Statewide Trauma System
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Why Have a Trauma System?
For a severely injured person, the time between sustaining an injury and receiving definitive care is the most important predictor of survival—the “golden hour.” The chance of survival diminishes with time, despite of the availability of resources and modern technology; however, a trauma system enhances the chance of survival regardless of proximity to an urban trauma center.
What is a Trauma System?
A trauma system is a predetermined and organized response to managing and improving the care of severely injured people. It spans the continuum-of-care; from prevention and emergency care to rehabilitation. Best practices standards guide each stage of trauma care to ensure that injured people are promptly transported to and treated at facilities appropriate to the severity of their injury.
A trauma system also provides a foundation for disaster preparedness and response. As part of its day-to-day activities, a trauma system coordinates the movement and care of severely injured people. Thus, a trauma system expands and contracts based on the needs and resources available at the moment.
Impact of Trauma in Minnesota
Trauma is a tremendous burden on families and communities. In the 1990s, nearly 21,000 Minnesotans died from trauma.
- For Minnesotans, ages 1 to 44, trauma is the leading cause of death. Overall, trauma is the fourth leading cause of death for Minnesotans.
- Trauma is the leading cause of death for all Minnesotans when measured in years of potential life lost.*
- On average, more than 2,400 Minnesotans die from trauma each year. For every injury death, nine people are hospitalized for injuries.
- In 2006, falls were the leading cause of injury death, followed by motor vehicle crashes.
- In 2006, fewer than 42 percent of motor vehicle crashes occurred in rural areas. However, 68 percent of the fatal crashes occurred in these areas.
- In 2006, the economic cost of motor vehicle fatalities in Minnesota was over $568 million.**
*"Years of potential life lost" is the number of years between early death from injury and the average age of death at 70.
**Based on the National Safety Council's economic cost figures.
Benefits of a Trauma System
States with a mature, comprehensive statewide trauma system have experienced:
- A 9 percent decrease in motor vehicle crash deaths.
- A 15-20 percent increase in the survival rates of seriously injured patients.
- An increase in productive working years.
- An improvement in disaster preparedness.
Minnesota’s Trauma System
In 2005 the Minnesota Legislature established a statewide trauma system and charged the Department of Health with implementation.
Minnesota’s trauma system recognizes the vital role that rural communities, ambulance services, hospitals and health care professionals play in the care and management of trauma patients.
Participation remains voluntary, but wide-scale involvement will ensure that a statewide, cooperative effort is in place to care for seriously injured people.
It is the mission of the Minnesota Statewide Trauma System to create a voluntary, inclusive network of currently trained and equipped trauma care providers throughout the state ensuring that optimal trauma care is available and accessible everywhere.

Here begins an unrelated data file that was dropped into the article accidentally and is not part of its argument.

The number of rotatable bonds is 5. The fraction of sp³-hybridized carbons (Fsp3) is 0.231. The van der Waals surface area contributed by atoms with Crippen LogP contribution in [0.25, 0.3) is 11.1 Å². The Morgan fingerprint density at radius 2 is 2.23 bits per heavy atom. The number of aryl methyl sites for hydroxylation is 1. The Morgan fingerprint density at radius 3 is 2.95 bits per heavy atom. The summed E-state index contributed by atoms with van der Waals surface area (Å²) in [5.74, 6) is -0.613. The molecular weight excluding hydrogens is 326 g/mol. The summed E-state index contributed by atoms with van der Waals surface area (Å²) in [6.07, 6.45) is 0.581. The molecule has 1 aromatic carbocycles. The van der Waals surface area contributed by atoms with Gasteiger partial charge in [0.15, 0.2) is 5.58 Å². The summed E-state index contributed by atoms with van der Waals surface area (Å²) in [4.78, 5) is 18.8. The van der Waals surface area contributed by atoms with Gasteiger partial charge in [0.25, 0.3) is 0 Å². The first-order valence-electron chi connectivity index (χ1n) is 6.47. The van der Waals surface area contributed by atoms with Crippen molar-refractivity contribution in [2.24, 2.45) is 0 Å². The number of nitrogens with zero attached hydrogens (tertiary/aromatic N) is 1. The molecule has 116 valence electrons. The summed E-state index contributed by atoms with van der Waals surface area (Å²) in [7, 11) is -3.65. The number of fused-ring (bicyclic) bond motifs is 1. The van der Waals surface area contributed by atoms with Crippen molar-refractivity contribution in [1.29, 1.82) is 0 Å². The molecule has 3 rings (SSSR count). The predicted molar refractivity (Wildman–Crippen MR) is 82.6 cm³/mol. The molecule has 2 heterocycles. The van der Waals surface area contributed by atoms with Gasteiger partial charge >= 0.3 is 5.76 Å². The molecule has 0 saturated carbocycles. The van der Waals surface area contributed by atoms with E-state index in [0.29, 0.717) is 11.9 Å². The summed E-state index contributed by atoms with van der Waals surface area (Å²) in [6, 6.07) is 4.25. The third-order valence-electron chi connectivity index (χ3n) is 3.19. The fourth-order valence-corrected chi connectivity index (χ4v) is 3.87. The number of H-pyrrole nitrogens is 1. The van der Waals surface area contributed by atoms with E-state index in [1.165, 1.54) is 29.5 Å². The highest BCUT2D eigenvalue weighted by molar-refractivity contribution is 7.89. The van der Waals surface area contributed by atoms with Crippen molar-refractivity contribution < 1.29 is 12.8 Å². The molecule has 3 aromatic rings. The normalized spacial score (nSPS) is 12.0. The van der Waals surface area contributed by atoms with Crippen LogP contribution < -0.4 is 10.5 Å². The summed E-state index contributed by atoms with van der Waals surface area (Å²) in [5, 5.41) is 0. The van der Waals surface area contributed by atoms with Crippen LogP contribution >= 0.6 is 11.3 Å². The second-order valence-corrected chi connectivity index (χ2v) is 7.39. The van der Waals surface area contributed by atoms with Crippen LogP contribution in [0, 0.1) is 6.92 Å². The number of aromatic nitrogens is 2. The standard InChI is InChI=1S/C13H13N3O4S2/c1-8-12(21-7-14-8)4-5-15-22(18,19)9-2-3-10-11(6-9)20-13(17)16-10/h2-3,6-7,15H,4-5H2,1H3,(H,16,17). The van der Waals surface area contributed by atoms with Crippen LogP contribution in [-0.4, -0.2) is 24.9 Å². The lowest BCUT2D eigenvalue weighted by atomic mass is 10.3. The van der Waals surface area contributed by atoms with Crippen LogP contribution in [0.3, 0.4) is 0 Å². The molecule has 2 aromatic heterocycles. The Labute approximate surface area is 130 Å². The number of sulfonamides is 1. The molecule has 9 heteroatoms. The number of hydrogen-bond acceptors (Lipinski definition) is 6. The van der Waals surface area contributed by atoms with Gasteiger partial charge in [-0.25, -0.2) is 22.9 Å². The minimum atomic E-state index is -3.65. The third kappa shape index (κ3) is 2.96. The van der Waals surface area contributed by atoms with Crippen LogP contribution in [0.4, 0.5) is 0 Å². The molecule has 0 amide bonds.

It is the vision of the trauma system that all Minnesota hospitals will participate in a fully-funded trauma system that:
- Is of the highest quality
- Is seamless across the continuum of care (prevention, care delivery, rehabilitation)
- Is safe, timely, efficient, patient-centered and patient-driven
- Uses outcome data and continuous quality improvement to evolve
- Allows many trauma patients to be treated in their own communities
- Eliminates all delays in transfers to definitive care
- Is embraced and valued by citizens and policymakers
- Is fully integrated into the disaster preparedness and public health systems.
The values are such that all Minnesota hospitals will participate in a trauma care system that:
- Is based on obtaining the best outcomes for injured patients
- Is mindful of overall system costs and scarce specialist resources
- Is data-driven, with in-house trauma performance improvement programs that guide trauma care
- Includes a supportive environment, which allows for realistic, affordable and accessible site-based education
- Allows for existing referral patterns
- Believes that over-triage is better than under-triage.
Trauma and Potential Revenue
Federal law allows hospitals to recover certain costs related to the response to and care of a trauma patient. In Minnesota, eligibility for this revenue is limited to trauma hospitals verified by the American College of Surgeons or designated as a trauma hospital by the state.
November 4-7, 2007, the American College of Surgeons Committee on Trauma conducted a comprehensive review of Minnesota's trauma system. The purpose of the review was to provide an analysis of the current system status and make recommendations for system improvements and enhancements.
The Minnesota Department of Health, together with its State Trauma Advisory Council and the EMS Regulatory Board, formed a Joint Policy Committee to analyze the findings of this review, establish priorities and determine what modifications are necessary as the trauma system continues to develop.
- There is no fee associated with becoming a trauma hospital in Minnesota.
- Access to and use of a secure, Web-based trauma registry is provided to all hospitals at no cost.
- Trauma program staff is available to provide consultation, technical assistance and resources to help hospitals pursue trauma designation.
If you have questions regarding the statewide trauma system, please contact the trauma system coordinator.